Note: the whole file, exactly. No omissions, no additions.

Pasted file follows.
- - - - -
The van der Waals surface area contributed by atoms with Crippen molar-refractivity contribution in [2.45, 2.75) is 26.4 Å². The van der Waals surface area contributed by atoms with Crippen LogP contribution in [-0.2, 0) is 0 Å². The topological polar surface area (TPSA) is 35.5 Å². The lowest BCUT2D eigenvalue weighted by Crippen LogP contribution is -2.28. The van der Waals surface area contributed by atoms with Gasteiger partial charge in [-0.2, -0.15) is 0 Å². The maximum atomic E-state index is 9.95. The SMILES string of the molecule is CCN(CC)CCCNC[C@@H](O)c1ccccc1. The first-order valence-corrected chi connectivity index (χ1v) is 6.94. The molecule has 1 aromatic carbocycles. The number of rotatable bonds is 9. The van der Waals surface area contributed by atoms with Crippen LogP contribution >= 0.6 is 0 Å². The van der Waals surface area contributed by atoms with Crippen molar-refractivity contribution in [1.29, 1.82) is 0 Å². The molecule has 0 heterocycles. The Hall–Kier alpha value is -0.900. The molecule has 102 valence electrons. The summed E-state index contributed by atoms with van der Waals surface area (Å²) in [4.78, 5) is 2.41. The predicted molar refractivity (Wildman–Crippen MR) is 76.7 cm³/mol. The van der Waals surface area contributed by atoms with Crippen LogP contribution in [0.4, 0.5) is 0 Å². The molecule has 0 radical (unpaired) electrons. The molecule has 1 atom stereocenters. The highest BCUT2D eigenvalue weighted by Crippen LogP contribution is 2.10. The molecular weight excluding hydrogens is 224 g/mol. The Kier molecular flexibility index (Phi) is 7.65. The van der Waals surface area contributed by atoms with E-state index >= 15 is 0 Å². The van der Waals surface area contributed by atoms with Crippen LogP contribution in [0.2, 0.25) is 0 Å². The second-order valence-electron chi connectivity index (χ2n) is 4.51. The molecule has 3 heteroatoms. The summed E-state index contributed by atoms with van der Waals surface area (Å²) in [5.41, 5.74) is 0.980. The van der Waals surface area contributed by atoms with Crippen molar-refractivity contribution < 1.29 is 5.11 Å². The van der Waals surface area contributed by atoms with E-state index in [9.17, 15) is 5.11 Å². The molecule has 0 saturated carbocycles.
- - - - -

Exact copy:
The van der Waals surface area contributed by atoms with Crippen molar-refractivity contribution in [2.45, 2.75) is 26.4 Å². The van der Waals surface area contributed by atoms with Crippen LogP contribution in [-0.2, 0) is 0 Å². The topological polar surface area (TPSA) is 35.5 Å². The lowest BCUT2D eigenvalue weighted by Crippen LogP contribution is -2.28. The van der Waals surface area contributed by atoms with Gasteiger partial charge in [-0.2, -0.15) is 0 Å². The maximum atomic E-state index is 9.95. The SMILES string of the molecule is CCN(CC)CCCNC[C@@H](O)c1ccccc1. The first-order valence-corrected chi connectivity index (χ1v) is 6.94. The molecule has 1 aromatic carbocycles. The number of rotatable bonds is 9. The van der Waals surface area contributed by atoms with Crippen LogP contribution >= 0.6 is 0 Å². The van der Waals surface area contributed by atoms with Crippen molar-refractivity contribution in [1.29, 1.82) is 0 Å². The molecule has 0 heterocycles. The Hall–Kier alpha value is -0.900. The molecule has 102 valence electrons. The summed E-state index contributed by atoms with van der Waals surface area (Å²) in [4.78, 5) is 2.41. The predicted molar refractivity (Wildman–Crippen MR) is 76.7 cm³/mol. The van der Waals surface area contributed by atoms with Crippen LogP contribution in [0.4, 0.5) is 0 Å². The molecule has 0 radical (unpaired) electrons. The molecule has 1 atom stereocenters. The highest BCUT2D eigenvalue weighted by Crippen LogP contribution is 2.10. The molecular weight excluding hydrogens is 224 g/mol. The Kier molecular flexibility index (Phi) is 7.65. The van der Waals surface area contributed by atoms with E-state index >= 15 is 0 Å². The van der Waals surface area contributed by atoms with Crippen LogP contribution in [0.2, 0.25) is 0 Å². The second-order valence-electron chi connectivity index (χ2n) is 4.51. The molecule has 3 heteroatoms. The summed E-state index contributed by atoms with van der Waals surface area (Å²) in [5.41, 5.74) is 0.980. The van der Waals surface area contributed by atoms with Crippen molar-refractivity contribution < 1.29 is 5.11 Å². The van der Waals surface area contributed by atoms with E-state index in [9.17, 15) is 5.11 Å². The molecule has 0 saturated carbocycles.